In a new terminal, run the RYU controller, the FlowManager application, and an application that turns the OF switch into L2 switches “simple_switch_13”.

$ ryu-manager --verbose --observe-link flowmanager/

You will notice the OpenFlow messages log in the terminal and also in the Wireshark capture shown below:

Wireshark screen capture.

Next, start the web browser and enter the url “http://localhost:8080/home/” to access the FlowManager. The application’s home screen shows information about the switches recognized by the controller.

OpenFlow Switch Information.

To start the hosts, you need to start each container in the background:

$ sudo lxc-start -n host1
$ sudo lxc-start -n host2
$ sudo lxc-start -n host3
$ sudo lxc-start -n host4

Generate some traffic between the hosts using ping:

$ sudo lxc-attach -n host1 ping
PING ( 56(84) bytes of data.
64 bytes from icmp_seq=1 ttl=64 time=36.1 ms
64 bytes from icmp_seq=2 ttl=64 time=1.32 ms
64 bytes from icmp_seq=3 ttl=64 time=1.34 ms
--- ping statistics ---
3 packets transmitted, 3 received, 0% packet loss, time 2006ms
rtt min/avg/max/mdev = 1.323/12.954/36.194/16.433 ms
$ sudo lxc-attach -n host1 ping
PING ( 56(84) bytes of data.
64 bytes from icmp_seq=1 ttl=64 time=87.1 ms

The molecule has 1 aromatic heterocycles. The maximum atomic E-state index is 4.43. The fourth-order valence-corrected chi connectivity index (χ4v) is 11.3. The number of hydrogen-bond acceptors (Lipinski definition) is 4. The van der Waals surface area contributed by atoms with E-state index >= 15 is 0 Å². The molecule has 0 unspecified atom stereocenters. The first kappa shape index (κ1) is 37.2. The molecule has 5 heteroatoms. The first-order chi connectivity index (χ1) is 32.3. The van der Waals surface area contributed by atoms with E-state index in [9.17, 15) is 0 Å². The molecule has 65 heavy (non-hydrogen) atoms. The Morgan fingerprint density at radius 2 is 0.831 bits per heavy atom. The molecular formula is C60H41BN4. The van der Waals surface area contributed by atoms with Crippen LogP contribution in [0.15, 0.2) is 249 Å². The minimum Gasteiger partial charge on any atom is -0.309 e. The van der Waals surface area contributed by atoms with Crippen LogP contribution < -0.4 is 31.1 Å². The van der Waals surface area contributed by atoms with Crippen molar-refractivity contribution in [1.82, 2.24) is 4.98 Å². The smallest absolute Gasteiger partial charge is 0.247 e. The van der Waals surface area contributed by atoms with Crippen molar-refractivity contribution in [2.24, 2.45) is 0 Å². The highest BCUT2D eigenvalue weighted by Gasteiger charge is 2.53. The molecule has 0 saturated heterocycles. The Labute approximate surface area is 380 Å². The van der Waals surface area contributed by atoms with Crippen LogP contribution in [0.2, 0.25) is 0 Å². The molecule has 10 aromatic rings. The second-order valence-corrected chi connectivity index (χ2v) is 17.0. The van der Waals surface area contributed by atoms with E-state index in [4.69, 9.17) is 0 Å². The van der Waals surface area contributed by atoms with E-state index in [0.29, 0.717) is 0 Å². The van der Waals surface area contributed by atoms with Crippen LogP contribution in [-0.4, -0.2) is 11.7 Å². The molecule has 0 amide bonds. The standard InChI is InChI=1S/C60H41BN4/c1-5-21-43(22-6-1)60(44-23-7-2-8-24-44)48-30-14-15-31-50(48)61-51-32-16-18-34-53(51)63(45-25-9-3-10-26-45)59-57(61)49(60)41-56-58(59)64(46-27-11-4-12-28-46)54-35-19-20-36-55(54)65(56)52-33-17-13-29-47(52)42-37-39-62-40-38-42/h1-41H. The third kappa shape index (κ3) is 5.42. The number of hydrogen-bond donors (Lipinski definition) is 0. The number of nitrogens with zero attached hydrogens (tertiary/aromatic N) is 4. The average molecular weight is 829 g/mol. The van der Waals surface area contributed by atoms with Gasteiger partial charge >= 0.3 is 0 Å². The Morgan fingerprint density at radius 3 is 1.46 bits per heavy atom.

64 bytes from icmp_seq=2 ttl=64 time=1.63 ms
64 bytes from icmp_seq=3 ttl=64 time=3.41 ms
--- ping statistics ---
3 packets transmitted, 3 received, 0% packet loss, time 2005ms
rtt min/avg/max/mdev = 1.634/30.734/87.151/39.899 ms

Using a different filter, Wireshark will show the ICMP messages:

ICMP messages.

Go back to the FlowManager and check the Flows page to see flow entries being created by the simple_switch_13 application to forward hosts’ traffic.

Switch Flow Entries

Finally, go to the Topology page and verify the lab topology:

Network Topology

This concludes the lab experiment. Before you power down the VM, shutdown Wireshark and the web browser. Press CTRL-C in the terminal running the controller and stop the host containers:

$ sudo lxc-stop -n host1 
$ sudo lxc-stop -n host2 
$ sudo lxc-stop -n host3 
$ sudo lxc-stop -n host4

I hope you have found this article useful.